The issue: Students in the United States are falling behind their counterparts in certain academic areas.
Local impact: Focus on STEAM programming is helping local students find interest in science, technology, engineering, art and math.
Editor’s Note: This is the first in a three-part series focusing on STEAM programming in the community centered on how schools and other organizations are incorporating the concepts into what they offer to students.
Walking into Mark Buyck’s classroom at Reede Gray Elementary School, one can tell right away it is not what would be considered a traditional classroom. Granted, there is a white board and teacher’s desk, but there are no student desks lined up in rows nor are there any textbooks.
Rather there are four tables surrounded by chairs allowing students to sit and work together in groups on more hands-on projects.
Buyck, who is in his sixth year as a teacher at Reede Gray, started out as a traditional fourth-grade teacher, but during the 2016-17 school year he transitioned into a new specialist role in the district that has him teaching every student in Grades K-4 concepts in science, technology, engineering, art and math.
Known as STEAM, the idea behind the time students spend in Buyck’s classes is to reinforce what is being taught in the traditional classroom as it relates to those areas but also to provide more of the application of what they are learning by doing it.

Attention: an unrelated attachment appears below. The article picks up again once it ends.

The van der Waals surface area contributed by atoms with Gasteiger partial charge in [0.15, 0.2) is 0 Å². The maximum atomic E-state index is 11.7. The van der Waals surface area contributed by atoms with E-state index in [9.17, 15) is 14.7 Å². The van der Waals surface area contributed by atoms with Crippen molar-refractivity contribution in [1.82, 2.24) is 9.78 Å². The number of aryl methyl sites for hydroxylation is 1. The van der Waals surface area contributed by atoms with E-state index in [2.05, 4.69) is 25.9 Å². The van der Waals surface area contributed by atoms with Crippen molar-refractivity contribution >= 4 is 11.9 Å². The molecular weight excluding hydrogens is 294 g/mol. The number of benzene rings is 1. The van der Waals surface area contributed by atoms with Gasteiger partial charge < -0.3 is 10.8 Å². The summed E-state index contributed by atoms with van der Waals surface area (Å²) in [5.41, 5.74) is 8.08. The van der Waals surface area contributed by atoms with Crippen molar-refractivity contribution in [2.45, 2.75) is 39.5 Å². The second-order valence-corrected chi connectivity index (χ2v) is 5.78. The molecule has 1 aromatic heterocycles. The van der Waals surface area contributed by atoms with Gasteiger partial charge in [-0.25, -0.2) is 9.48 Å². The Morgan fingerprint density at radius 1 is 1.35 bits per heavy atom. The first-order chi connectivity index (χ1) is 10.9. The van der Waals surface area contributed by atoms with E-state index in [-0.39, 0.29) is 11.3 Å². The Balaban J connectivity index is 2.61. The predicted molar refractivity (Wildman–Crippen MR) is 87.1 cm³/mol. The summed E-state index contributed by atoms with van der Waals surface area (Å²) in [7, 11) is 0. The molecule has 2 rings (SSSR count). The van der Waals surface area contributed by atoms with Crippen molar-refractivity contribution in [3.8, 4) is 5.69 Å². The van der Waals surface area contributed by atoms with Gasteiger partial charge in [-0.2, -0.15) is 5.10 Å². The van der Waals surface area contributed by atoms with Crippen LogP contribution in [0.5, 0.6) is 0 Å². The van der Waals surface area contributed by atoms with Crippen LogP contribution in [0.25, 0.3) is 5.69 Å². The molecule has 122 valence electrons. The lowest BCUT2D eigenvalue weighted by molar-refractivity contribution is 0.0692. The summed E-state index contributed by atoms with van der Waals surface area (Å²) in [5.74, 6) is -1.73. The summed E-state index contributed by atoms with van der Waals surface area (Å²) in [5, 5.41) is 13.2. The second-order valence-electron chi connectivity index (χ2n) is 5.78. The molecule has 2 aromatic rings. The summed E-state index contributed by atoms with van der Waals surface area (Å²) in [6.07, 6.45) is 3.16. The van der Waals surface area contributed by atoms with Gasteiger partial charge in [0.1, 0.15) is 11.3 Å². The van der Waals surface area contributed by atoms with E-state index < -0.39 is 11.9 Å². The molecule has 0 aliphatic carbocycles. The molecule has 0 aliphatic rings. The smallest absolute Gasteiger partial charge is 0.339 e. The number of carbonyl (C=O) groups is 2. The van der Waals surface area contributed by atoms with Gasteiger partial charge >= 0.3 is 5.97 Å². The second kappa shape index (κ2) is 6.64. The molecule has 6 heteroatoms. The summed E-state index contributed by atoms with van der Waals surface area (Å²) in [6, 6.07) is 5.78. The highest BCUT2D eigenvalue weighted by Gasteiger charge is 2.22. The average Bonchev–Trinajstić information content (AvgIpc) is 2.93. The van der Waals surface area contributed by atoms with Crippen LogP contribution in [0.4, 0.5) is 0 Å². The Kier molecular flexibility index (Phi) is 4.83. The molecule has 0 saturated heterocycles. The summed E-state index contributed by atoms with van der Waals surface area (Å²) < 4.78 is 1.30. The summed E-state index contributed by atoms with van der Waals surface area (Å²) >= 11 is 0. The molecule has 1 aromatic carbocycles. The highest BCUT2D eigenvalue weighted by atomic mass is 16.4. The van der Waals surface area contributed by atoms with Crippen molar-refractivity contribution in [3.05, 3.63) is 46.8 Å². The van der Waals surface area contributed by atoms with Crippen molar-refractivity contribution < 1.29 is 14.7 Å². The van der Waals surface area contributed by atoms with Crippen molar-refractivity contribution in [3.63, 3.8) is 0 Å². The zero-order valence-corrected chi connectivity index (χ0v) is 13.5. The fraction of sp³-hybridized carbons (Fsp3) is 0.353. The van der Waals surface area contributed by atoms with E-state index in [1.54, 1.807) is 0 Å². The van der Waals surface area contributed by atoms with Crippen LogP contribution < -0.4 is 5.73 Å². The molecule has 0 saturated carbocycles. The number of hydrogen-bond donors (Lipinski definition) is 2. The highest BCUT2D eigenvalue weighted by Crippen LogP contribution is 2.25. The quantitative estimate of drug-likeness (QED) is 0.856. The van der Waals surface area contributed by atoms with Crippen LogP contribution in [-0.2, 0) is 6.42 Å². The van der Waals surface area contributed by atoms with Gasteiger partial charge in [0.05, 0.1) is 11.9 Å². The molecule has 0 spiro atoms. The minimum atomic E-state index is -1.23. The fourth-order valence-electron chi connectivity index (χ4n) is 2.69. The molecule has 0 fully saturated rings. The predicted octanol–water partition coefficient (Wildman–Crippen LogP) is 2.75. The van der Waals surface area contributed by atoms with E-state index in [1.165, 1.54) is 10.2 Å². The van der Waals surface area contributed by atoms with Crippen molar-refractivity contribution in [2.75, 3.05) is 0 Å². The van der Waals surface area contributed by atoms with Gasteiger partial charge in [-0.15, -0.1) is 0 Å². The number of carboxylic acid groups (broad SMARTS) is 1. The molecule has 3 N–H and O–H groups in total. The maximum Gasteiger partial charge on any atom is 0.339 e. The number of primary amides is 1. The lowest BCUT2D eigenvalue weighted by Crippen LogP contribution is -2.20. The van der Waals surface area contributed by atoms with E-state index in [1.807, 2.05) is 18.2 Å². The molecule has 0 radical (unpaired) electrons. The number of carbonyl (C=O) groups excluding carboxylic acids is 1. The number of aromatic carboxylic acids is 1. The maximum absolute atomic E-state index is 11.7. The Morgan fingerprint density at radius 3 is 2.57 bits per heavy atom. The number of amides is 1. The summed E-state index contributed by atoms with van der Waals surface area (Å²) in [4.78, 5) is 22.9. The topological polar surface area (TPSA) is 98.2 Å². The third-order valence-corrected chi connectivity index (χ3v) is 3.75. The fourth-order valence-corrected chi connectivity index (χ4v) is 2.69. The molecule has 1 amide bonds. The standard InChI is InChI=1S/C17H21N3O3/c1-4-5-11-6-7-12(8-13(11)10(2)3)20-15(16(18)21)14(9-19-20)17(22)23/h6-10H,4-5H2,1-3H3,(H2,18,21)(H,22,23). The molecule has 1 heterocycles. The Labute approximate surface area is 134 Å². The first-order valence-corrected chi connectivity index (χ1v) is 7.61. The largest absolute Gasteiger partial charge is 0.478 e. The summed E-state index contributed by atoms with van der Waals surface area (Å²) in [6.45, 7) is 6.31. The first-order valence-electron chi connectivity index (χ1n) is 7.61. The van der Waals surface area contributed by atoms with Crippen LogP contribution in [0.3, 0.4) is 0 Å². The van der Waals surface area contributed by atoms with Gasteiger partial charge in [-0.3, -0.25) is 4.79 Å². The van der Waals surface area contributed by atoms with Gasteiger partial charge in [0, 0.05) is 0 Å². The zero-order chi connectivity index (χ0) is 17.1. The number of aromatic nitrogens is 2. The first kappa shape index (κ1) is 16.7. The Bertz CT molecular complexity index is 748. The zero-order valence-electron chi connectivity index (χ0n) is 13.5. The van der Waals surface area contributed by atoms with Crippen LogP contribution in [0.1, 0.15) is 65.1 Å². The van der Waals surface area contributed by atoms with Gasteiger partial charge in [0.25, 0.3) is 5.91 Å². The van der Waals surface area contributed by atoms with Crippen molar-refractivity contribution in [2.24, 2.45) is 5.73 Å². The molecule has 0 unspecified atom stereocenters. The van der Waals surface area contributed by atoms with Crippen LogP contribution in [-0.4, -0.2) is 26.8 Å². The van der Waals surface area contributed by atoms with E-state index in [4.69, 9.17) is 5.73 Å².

If there is one lesson Buyck hopes each student learns before they leave his class it is that there is more than one way to find a solution.
“I want students to think outside of the box,” he said.
As an example, students have currently been learning about robotics in their STEAM classes. Rather than just read about them, the students actually have been able to build robots and then program them to perform certain tasks. Buyck said the school received a $10,000 Monsanto grant to purchase the robots.
This past Monday morning, fourth graders came into the classroom and found a maze on the floor that Buyck had built.
The task the students were called to accomplish was to program their robot to make all of the turns needed to get their robot through that maze. Through the use of what is known as coding, the students program each turn their robot makes, and they must also calculate how far the robot must travel from one turn to the next to ensure the robot can successfully navigate the maze. Along the way, they are using all sorts of skills in all of their core subjects along with the STEAM concepts.
For Buyck what is just as important is the amount of time the students are spending working together to come up with common solutions.
“They are learning to work as a team and collaborate on a solution,” said Buyck, adding each member of a team may have an idea, but in the end the group has to find a way to work together to come up with a plan to achieve the goal.
Sometimes the ideas work, and other times they don’t said Buyck.